Williams v. CommonwealthAnnotate this Case
261 S.W.2d 807 (1953)
WILLIAMS v. COMMONWEALTH.
Court of Appeals of Kentucky.
October 30, 1953.
Fred K. Cope, Hazard, for appellant.
J. D. Buckman, Atty. Gen., Zeb A. Stewart, Asst. Atty. Gen., Emmett G. Fields, Whitesburg, for appellee.
State patrolmen cruising highway No. 15 one night saw the tracks of an automobile along the side of the road and found it parked partly on and partly off the paved road with Tom Williams asleep at the wheel. They aroused Williams and arrested him for being drunk in a public place. After putting him in the patrol car, the officers searched the car and found a pistol in the unlocked receptacle in front of the seat, commonly called the glove compartment. Williams was convicted of carrying a deadly weapon concealed and sentenced to serve two years in the penitentiary. He appeals.
The only ground the appellant argues for reversal is that of an unlawful search. There is no merit in his contention. It was the duty of the officers to arrest him for he was violating two statutes. KRS 189.450 and 244.020(2). The search of the automobile was warranted. Patrick v. Commonwealth, 199 Ky. 83, 250 S.W. 507; Ingle v. Commonwealth, 204 Ky. 518, 264 S.W. 1088; Commonwealth v. Lewis, 309 Ky. 276, 217 S.W.2d 625.
That there may be no miscarriage of justice, we go beyond the point argued to consider whether there was a violation of the statute prohibiting the carrying of a concealed weapon.
At common law or by very early statute in England, people were prohibited from going armed that they might not terrorize the King's subjects. Wharton's Criminal Law, Sec. 1876. That was never the law in this country but from an early date, with *808 the invention of small arms, statutes were enacted condemning the practice of carrying a deadly weapon concealed on or about the person. The reason for these statutes, it has been said, is "because persons becoming suddenly angered and having such a weapon in their pocket, would be likely to use it, which in their sober moments they would not have done, and which could not have been done had not the weapon been upon their person." State v. Chippey, 14 Del. 583, 33 A. 438; Note 63, 68 C.J. 16.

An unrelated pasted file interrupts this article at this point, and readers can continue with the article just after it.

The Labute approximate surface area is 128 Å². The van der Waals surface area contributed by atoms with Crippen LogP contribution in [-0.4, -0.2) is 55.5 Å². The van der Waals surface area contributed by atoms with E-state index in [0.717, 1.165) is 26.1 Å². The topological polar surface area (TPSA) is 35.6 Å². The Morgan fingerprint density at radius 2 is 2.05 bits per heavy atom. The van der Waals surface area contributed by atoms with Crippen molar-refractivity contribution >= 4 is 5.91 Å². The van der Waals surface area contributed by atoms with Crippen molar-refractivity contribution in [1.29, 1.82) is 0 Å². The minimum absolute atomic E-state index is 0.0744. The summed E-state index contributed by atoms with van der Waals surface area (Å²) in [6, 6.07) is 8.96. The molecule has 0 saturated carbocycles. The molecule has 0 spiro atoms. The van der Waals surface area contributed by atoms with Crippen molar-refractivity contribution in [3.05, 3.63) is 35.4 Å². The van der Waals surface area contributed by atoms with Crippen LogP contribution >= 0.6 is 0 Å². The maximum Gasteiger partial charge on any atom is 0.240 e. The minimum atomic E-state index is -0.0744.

The condemnation of our statute is against anyone "[carrying] concealed a deadly weapon, other than an ordinary pocket knife, on or about his person". KRS 435.230. Substantially the same language is used in many other states. Any mode is within the terms of the statute where the concealed weapon is carried in such close proximity to the person that it is readily accessible and available for use. Commonwealth v. Nunnelley, 247 Ky. 109, 56 S.W.2d 689, 88 A.L.R. 805; Hampton v. Commonwealth, 257 Ky. 626, 78 S.W.2d 748; Turley v. Commonwealth, 307 Ky. 89, 209 S.W.2d 843. Of necessity, the culpable factor of accessibility or availability must vary according to a reasonable regard for the particular facts. The opinions of other courts are in conflict in the application of the law under like locations of a weapon. See Note 23 L.R.A.,N.S., 173; Annotations 50 A.L.R. 1536, 88 A.L.R 807. We have held a pistol under the front seat of an automobile and not accessible without raising the seat was not within the terms of the statute. Commonwealth v. Nunnelley, supra. But having a pistol, rifle and black jack covered by clothing on a shelf immediately behind the driver of the automobile and easily reached for use violated the statute. Hampton v. Commonwealth, supra. We held, in effect, in Turley v. Commonwealth that it was not a violation of the law to have a pistol in a locked glove compartment of a car, the key to which was in the ignition switch. It was held in People v. Liss, 406 Ill. 419, 94 N.E.2d 320, where a weapon was being carried in an automobile, that if an appreciable change in the position of the person is necessary to reach the weapon, it is not readily accessible.
In the present case, the accused was at the time of his arrest "under the wheel", or on the left-hand side of the seat, and would have had to reach across to the right-hand side and open the compartment before he could take hold of the pistol. The court is of opinion that this is not a violation of the statute; therefore, the defendant was entitled to a peremptory instruction of not guilty.
CAMMACK, J., dissenting.